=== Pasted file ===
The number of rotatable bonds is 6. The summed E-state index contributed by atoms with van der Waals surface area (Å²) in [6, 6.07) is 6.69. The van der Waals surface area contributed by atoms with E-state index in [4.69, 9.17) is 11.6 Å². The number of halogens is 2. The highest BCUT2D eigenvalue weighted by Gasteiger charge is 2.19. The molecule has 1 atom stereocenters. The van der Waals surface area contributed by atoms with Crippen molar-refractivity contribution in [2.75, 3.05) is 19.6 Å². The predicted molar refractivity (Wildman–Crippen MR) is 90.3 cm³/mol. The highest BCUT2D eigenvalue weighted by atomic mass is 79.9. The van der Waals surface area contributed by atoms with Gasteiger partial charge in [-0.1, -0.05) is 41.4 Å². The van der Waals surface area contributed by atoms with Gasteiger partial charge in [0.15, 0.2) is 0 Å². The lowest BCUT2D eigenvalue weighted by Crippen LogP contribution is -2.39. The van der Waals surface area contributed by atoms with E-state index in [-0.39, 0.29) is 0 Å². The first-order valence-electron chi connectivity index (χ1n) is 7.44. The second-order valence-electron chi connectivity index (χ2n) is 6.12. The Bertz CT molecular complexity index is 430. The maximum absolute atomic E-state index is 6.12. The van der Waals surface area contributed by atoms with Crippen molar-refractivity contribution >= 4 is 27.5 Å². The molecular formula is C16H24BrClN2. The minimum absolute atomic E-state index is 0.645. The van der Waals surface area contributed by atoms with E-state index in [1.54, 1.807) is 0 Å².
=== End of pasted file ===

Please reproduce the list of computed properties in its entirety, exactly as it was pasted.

The number of rotatable bonds is 6. The summed E-state index contributed by atoms with van der Waals surface area (Å²) in [6, 6.07) is 6.69. The van der Waals surface area contributed by atoms with E-state index in [4.69, 9.17) is 11.6 Å². The number of halogens is 2. The highest BCUT2D eigenvalue weighted by Gasteiger charge is 2.19. The molecule has 1 atom stereocenters. The van der Waals surface area contributed by atoms with Crippen molar-refractivity contribution in [2.75, 3.05) is 19.6 Å². The predicted molar refractivity (Wildman–Crippen MR) is 90.3 cm³/mol. The highest BCUT2D eigenvalue weighted by atomic mass is 79.9. The van der Waals surface area contributed by atoms with Gasteiger partial charge in [-0.1, -0.05) is 41.4 Å². The van der Waals surface area contributed by atoms with Gasteiger partial charge in [0.15, 0.2) is 0 Å². The lowest BCUT2D eigenvalue weighted by Crippen LogP contribution is -2.39. The van der Waals surface area contributed by atoms with E-state index in [-0.39, 0.29) is 0 Å². The first-order valence-electron chi connectivity index (χ1n) is 7.44. The second-order valence-electron chi connectivity index (χ2n) is 6.12. The Bertz CT molecular complexity index is 430. The maximum absolute atomic E-state index is 6.12. The van der Waals surface area contributed by atoms with Crippen molar-refractivity contribution >= 4 is 27.5 Å². The molecular formula is C16H24BrClN2. The minimum absolute atomic E-state index is 0.645. The van der Waals surface area contributed by atoms with E-state index in [1.54, 1.807) is 0 Å².